Born July 15, 1848 Paris, France
Died Geneva, Switzerland August 19, 1923 (aged 75)
Italian economist Vilfredo Pareto
July 15, 1848, Paris – August 19,
The Pareto principle (also known as the 80-20 rule, the law of the vital few and the principle of factor sparsity) states that, for many events, 80% of the effects comes from 20% of the causes.
Business management thinker Joseph M. Juran suggested the principle and named it after Italian economist Vilfredo Pareto, who observed that 80% of income in Italy went to 20% of the population. It is a common rule of thumb in business; e.g., “80% of your sales comes from 20% of your clients.”
It is worthy of note that some applications of the Pareto principle are appeals to a pseudo-scientific “law of nature” to bolster non-quantifiable or non-verifiable assertions that are “painted with a broad brush”. The fact that hedges such as the 90/10, 70/30, and 95/5 “rules” exist is sufficient evidence of the non-exactness of the Pareto principle. On the other hand, there is adequate evidence that “clumping” of factors does occur in most phenomena.
The Pareto principle is only tangentially related to Pareto efficiency, which was also introduced by the same economist, Vilfredo Pareto. Pareto developed both concepts in the context of the distribution of income and wealth among the population.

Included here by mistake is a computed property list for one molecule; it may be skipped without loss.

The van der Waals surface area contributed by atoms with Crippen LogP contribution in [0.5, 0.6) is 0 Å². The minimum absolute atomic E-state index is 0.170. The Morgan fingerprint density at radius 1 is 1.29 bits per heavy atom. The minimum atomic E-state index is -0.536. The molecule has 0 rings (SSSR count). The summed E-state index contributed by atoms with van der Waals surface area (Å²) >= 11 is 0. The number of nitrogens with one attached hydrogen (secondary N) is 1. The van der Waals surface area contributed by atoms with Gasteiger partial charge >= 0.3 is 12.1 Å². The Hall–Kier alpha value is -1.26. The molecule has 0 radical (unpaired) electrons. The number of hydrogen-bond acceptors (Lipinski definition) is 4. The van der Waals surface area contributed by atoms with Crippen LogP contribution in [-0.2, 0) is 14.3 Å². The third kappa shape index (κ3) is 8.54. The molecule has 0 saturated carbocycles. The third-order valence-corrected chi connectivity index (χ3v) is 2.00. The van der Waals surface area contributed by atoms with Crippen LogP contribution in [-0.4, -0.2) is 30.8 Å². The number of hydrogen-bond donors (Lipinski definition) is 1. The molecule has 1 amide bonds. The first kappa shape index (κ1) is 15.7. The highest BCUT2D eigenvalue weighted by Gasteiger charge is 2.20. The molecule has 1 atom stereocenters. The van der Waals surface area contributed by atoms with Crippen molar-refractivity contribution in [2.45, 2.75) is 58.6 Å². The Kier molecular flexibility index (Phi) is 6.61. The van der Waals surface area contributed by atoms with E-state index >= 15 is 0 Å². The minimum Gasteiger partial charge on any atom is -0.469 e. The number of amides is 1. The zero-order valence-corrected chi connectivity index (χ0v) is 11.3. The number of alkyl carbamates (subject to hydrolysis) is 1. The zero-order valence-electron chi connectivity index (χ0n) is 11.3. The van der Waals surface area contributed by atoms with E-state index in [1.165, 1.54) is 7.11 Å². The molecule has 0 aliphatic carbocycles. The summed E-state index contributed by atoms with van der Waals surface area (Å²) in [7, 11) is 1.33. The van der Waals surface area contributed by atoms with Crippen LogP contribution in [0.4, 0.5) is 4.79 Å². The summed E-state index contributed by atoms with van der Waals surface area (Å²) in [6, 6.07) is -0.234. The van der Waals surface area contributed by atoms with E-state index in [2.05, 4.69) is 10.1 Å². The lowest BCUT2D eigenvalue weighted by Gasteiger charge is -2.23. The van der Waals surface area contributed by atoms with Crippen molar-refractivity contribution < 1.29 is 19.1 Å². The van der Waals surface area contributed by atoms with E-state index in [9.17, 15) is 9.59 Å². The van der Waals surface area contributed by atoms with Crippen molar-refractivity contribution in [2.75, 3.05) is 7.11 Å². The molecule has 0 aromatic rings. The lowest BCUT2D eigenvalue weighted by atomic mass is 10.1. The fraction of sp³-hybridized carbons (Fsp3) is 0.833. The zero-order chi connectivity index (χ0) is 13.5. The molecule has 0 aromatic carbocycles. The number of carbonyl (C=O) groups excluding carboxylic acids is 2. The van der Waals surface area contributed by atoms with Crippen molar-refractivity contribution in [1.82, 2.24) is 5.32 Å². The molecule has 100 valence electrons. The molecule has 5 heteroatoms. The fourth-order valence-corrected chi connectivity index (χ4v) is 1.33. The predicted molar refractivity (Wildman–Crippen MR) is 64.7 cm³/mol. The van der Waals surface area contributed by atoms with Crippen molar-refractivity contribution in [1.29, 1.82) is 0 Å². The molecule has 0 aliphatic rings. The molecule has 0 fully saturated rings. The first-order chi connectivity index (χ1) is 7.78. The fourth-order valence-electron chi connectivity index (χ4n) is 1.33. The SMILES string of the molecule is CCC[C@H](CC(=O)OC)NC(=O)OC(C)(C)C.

The observation was in connection with income and wealth. Pareto noticed that 80% of Italy’s wealth was owned by 20% of the population.
He then carried out surveys on a variety of other countries and found to his surprise that a similar distribution applied.
It also applies to a variety of more mundane matters: one might guess approximately that we wear our 20% most favoured clothes about 80% of the time, perhaps we spend 80% of the time with 20% of our acquaintances, etc.
The Pareto principle has many applications in quality control. It is the basis for the Pareto chart, one of the key tools used in total quality control and six sigma. The Pareto principle serves as a baseline for ABC-analysis and XYZ-analysis, widely used in logistics and procurement for the purpose of optimizing stock of goods, as well as costs of keeping and replenishing that stock.
In computer science the Pareto principle can be applied to optimization phrases.